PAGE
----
Firm’s quest to conduct field trials for GM flower aborts
The flower industry has suffered a setback after the National Biosafety Authority (NBA) turned down an application by Israel Imaginature Ltd to commercialise a genetically modified (GM) flower for the American market.
NBA denied the flower firm a licence to conduct open field trials for the GM Gypsophila flowers, often referred to baby’s breath on grounds it would ignite unfair trade practicse in the sector.
“The board turned down the application because of trade issues. Health safety was not a factor,” said NBA chief executive Prof Dorington Ogoyi.
Ogoyi said the decision was taken long before the present debate that links GM products to the spread of cancer.
In the application, Imaginature said Kenya’s stature as a source of premium flowers would be elevated, enabling the country to earn higher revenues in foreign exchange.
But Ogoyi said NBA rejected the application on the grounds of social economic considerations given that Kenya is a leading exporter of cut flowers to the European market.
“The argument is the country exports roses to the EU market and is exploring other foreign markets. The new variety may upstage such markets,” said Ogoyi, whose board approved applications for Bt Maize and Bt Cotton GM varieties.
Usually, “baby’s breath” are white. They are mainly ornamental and add a rich texture in floral arrangements and indoor bouquets. They are popular in the flower industry and are commonly used as a bouquets filler, creating a softening effect.
The flowers are tiny, measuring between three to 10 millimetres in diameter and they grow by the thousands on each branched stem.
Gypsophila is commonly used in the USA to decorate children’s hair at occasions such as weddings.
In the request to it, Imaginature Ltd said it had improved the GM Gypsophila variety, enabling it to produce many colours that made it attractive and lucrative.
“We added a few genetic elements responsible for a new colour range — from dark purple to red, to light pink — in baby’s breath from a model plant called Arapidopsis,” the firm had said in a notice to NBA.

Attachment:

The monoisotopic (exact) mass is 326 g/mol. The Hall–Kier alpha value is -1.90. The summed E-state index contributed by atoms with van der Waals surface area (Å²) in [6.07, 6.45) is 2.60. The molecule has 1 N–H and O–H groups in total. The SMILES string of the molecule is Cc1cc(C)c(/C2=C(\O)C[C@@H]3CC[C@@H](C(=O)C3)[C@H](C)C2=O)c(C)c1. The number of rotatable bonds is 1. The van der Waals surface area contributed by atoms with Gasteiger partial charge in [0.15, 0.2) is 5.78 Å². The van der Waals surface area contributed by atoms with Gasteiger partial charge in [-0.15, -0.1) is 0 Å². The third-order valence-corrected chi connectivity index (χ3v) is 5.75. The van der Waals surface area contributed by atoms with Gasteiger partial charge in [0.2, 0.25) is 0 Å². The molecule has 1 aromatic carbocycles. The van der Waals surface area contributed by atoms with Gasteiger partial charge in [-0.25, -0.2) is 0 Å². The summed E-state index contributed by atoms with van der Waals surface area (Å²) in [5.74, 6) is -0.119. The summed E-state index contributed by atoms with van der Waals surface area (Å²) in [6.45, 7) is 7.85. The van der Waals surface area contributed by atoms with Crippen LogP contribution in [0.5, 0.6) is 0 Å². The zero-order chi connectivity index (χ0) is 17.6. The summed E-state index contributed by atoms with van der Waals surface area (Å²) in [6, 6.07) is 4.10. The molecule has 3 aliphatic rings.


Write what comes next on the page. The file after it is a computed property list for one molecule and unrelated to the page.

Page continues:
Imaginature first conducted confined product development in conjunction with Kenya Plant Health Inspectorate Services and Kenya Agricultural and Livestock Research Organisation under NBA’s supervision.
The application had to be subjected to a science-based review process by NBA, regulatory agencies and independent experts.
“The review meant to ensure that alterations to these flowers have no adverse effects on humans, animals and the environment,” said the NBA notice.
Ogoyi said NBA’s final decision would be announced after safety assessments, socio-economic considerations and analysis of public comments.
Kenya is a top cut-flower grower and exporter to the US and European markets.
The Kenya Flower Council says 100,000 people are directly employed by cut-flower enterprises most of which are near the fresh water Lake Naivasha, around Mt Kenya, Nairobi, Thika, Kiambu, Athi River, Kitale, Nakuru, Kericho, Nyandarua, Trans Nzoia, Uasin Gishu and eastern Kenya.
The rejection of “baby’s breath” comes at a time when Australia insists it will not postpone requirements for Kenya to have met guidelines on its horticultural exports as Nairobi stares at a possible loss of the multi-billion-shilling market.
Kenya had been given a deadline of September this year to comply with the zero pest tolerance directive on all the flowers that are exported to Australia, failure to which they will be banned from accessing the market.
The country should comply with the directive if it is to hit the Sh2.6 billion annual sales but stakeholders in the industry are afraid Kenya will not beat the September 1 deadline.
If the requirements are not effected by September 1, Kenya’s flower export to Australia will halt.